Both argued that urban violence is not discussed enough at the national level, calling it "eerily quiet."
By citing drastic statistics in front of a national TV audience, they hoped to rally support from the public and Congress for more financial support for crime prevention and crime-fighting efforts.
"When the American public truly understands what's going on in the streets of America, I think you will change hearts and minds and see some folks on the Hill get a little more courage to do something with this particular issue," Nutter said.
The two mayors were in town for the Justice Department's National Summit on Preventing Youth Violence, which brought the leaders of the 10 cities and some federal agencies, including the Departments of Justice, Education, Labor, Housing and Urban Development, and Health and Human Services together for two days to exchange ideas on fighting youth violence.
Nutter presented Philadelphia's plan to prevent youth violence over the next two years in the persistently dangerous 22d Police District. If the plan succeeds in decreasing homicides and shootings among those 24 and younger by 25 percent, Nutter will "spread those plans and successes into the other districts," he said in an interview.
Landrieu quoted statistics from the Governmental Accountability Office that show that, between 2009 and 2011, the federal government spent nearly $14 billion on hiring, training, and equipping police departments in other parts of the world.
"We need to redirect federal resources back to the home front," Landrieu said.
During a Q&A following their speech, Nutter added:
"We can't just take care of the rest of the world without taking care of ourselves first."
Each mayor had personal stories of meeting victims of violence. They also used plenty of statistics to drive home their point.
"Every day, from before dawn to the stroke of midnight, on average 40 more of our fellow citizens will be lost, 40 more killed in the neighborhoods of America," Landrieu said, adding that since 1980, more Americans have been killed in urban streets than in all wars since World War I combined.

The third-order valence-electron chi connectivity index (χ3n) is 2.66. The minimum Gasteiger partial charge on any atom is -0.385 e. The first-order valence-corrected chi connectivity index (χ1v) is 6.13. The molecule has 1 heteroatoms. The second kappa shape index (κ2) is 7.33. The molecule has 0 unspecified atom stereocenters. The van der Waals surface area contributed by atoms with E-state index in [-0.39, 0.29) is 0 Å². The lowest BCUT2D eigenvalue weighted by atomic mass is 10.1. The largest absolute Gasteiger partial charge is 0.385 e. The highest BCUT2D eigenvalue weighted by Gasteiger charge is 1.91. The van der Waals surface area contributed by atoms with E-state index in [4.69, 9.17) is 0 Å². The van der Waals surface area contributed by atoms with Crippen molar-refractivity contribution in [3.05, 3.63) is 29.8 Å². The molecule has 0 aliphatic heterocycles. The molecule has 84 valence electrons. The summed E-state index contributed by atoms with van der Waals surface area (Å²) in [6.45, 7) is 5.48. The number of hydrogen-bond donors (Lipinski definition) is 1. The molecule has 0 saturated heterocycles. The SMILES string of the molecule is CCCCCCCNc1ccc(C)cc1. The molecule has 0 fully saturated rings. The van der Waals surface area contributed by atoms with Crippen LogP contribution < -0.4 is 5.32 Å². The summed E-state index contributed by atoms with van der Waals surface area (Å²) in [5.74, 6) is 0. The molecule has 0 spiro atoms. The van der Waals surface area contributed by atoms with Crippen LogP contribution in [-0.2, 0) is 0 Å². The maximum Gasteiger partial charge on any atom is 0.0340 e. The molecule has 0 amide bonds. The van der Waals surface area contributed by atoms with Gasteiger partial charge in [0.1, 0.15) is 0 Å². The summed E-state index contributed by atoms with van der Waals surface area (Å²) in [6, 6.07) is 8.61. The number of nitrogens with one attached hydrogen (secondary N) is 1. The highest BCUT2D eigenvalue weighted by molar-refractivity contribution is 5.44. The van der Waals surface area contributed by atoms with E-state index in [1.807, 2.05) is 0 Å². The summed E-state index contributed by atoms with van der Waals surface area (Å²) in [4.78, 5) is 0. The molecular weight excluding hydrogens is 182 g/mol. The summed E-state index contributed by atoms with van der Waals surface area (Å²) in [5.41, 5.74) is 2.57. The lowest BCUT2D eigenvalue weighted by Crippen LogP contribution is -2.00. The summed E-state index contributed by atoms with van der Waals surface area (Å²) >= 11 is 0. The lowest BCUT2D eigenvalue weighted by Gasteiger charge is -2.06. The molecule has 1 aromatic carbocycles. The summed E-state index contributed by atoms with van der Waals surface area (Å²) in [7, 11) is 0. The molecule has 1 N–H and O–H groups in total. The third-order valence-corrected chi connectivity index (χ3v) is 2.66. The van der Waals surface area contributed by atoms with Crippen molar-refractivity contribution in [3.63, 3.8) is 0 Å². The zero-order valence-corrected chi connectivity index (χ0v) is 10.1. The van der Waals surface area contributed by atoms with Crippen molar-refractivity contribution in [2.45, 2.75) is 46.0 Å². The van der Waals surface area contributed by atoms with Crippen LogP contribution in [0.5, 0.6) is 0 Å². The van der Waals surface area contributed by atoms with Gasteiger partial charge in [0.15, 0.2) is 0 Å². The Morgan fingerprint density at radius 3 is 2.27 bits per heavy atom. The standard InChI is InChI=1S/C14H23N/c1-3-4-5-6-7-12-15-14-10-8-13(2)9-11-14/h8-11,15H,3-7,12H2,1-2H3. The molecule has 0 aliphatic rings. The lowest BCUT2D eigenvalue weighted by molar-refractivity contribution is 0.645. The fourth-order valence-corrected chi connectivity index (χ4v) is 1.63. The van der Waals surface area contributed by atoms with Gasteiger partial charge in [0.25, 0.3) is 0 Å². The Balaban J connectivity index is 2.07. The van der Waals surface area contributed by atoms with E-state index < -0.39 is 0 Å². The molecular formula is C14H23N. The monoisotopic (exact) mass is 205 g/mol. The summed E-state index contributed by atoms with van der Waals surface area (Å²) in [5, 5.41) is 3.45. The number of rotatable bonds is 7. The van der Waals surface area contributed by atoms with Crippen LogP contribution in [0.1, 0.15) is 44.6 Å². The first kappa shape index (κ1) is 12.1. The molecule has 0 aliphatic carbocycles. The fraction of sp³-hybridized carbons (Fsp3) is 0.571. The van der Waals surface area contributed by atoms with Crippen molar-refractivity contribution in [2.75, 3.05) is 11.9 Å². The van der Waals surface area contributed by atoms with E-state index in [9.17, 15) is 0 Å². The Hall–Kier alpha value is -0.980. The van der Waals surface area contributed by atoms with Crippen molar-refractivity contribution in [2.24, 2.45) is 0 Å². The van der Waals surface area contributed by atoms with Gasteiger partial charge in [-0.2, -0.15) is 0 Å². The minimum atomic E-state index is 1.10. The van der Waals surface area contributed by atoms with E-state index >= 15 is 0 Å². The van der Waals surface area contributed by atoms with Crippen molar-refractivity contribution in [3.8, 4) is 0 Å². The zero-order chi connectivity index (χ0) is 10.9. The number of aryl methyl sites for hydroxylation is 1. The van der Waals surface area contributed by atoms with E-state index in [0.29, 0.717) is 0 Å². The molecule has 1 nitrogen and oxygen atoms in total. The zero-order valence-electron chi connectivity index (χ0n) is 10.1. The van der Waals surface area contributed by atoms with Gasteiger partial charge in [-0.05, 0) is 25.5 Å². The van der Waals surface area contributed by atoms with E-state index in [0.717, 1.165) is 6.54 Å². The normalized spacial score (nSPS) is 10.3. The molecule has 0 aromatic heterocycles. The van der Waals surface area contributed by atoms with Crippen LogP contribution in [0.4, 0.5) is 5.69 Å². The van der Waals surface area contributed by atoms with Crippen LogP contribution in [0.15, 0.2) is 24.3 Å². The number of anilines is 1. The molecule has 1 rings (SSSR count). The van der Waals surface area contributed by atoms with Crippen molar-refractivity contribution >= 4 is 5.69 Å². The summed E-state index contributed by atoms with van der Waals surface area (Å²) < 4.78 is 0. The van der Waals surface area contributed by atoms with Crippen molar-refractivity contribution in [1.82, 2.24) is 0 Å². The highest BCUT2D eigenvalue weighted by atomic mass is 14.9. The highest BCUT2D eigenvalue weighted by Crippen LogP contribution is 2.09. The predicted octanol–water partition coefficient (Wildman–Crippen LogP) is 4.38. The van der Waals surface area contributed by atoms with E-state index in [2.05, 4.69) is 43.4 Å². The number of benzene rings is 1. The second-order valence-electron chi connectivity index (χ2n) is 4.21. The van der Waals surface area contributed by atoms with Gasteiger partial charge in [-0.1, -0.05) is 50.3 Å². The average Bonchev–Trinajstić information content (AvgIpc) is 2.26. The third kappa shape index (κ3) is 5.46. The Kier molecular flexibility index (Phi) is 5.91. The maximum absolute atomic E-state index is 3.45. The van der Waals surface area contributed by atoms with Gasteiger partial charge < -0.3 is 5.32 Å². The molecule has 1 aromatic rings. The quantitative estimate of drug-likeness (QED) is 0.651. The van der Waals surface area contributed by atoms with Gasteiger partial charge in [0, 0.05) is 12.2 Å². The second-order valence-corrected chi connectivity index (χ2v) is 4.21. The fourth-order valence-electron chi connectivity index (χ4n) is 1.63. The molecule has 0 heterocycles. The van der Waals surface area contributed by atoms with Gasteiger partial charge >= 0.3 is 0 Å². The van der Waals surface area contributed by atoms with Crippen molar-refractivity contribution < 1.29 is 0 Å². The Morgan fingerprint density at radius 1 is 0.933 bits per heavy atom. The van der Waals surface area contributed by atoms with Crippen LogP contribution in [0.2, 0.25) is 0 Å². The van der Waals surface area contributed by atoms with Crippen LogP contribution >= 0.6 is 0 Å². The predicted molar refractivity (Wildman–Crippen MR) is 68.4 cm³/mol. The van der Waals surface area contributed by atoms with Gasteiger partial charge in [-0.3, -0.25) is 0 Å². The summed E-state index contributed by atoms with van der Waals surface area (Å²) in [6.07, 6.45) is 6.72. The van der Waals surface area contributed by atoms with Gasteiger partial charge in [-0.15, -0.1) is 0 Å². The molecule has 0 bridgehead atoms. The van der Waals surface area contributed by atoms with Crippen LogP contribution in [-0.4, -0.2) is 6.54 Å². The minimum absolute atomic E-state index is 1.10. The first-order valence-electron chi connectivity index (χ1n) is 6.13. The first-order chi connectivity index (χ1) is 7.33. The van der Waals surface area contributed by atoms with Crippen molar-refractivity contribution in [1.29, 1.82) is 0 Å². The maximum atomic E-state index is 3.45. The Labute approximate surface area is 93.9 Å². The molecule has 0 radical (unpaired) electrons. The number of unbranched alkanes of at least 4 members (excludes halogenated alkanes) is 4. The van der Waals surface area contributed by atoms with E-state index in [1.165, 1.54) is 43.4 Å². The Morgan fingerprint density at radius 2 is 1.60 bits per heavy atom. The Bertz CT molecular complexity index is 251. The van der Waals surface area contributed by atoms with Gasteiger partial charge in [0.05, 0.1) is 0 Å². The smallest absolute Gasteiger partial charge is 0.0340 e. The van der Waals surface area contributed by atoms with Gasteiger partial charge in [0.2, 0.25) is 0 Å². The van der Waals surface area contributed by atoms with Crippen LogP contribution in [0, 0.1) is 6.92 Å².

"So, Mayor Nutter and I come to you today as generals during wartime," Landrieu said. "We are telling Congress, we need a surge on the streets of America."
Nutter and Landrieu are leaders of Cities United, a coalition of mayors working to reduce violent deaths among African Americans.
Nutter said that with enough resources, black-on-black violence can be stopped. He pointed to Philadelphia's current murder rate being 30 percent lower than at the same time last year. Last year, 331 people were killed in Philadelphia, and 193 in New Orleans.
"Our progress is promising, but is really a drop in the bucket against a tidal wave of trouble," Nutter said.
New Jersey's poorest city, Camden, was also represented at the summit. Mayor Dana L. Redd presented her youth violence-reduction plan which includes teaching schoolchildren to deal with aggressive behavior, getting dropouts back into school, providing after-school activities and summer job programs and improving policing.
One program, for example, will connect mentors with young people who have a parent in jail. Others would help teen parents with child care and counseling and provide services for runaways and homeless children.